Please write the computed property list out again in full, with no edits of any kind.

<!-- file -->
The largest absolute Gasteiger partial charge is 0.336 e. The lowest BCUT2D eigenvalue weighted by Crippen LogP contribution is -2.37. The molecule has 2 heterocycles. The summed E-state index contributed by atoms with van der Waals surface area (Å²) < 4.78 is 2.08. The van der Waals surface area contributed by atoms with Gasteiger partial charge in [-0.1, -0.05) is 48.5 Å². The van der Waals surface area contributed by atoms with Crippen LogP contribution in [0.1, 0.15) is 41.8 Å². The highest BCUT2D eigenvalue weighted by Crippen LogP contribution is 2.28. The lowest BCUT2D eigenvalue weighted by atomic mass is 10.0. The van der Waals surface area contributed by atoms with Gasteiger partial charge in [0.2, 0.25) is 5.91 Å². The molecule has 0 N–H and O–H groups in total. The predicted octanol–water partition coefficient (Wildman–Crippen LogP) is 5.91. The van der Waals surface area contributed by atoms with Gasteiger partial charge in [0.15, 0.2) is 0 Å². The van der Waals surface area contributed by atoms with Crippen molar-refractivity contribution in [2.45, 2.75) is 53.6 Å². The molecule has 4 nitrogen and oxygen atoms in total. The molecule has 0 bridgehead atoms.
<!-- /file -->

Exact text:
The largest absolute Gasteiger partial charge is 0.336 e. The lowest BCUT2D eigenvalue weighted by Crippen LogP contribution is -2.37. The molecule has 2 heterocycles. The summed E-state index contributed by atoms with van der Waals surface area (Å²) < 4.78 is 2.08. The van der Waals surface area contributed by atoms with Gasteiger partial charge in [-0.1, -0.05) is 48.5 Å². The van der Waals surface area contributed by atoms with Crippen LogP contribution in [0.1, 0.15) is 41.8 Å². The highest BCUT2D eigenvalue weighted by Crippen LogP contribution is 2.28. The lowest BCUT2D eigenvalue weighted by atomic mass is 10.0. The van der Waals surface area contributed by atoms with Gasteiger partial charge in [0.2, 0.25) is 5.91 Å². The molecule has 0 N–H and O–H groups in total. The predicted octanol–water partition coefficient (Wildman–Crippen LogP) is 5.91. The van der Waals surface area contributed by atoms with Gasteiger partial charge in [0.15, 0.2) is 0 Å². The van der Waals surface area contributed by atoms with Crippen molar-refractivity contribution in [2.45, 2.75) is 53.6 Å². The molecule has 4 nitrogen and oxygen atoms in total. The molecule has 0 bridgehead atoms.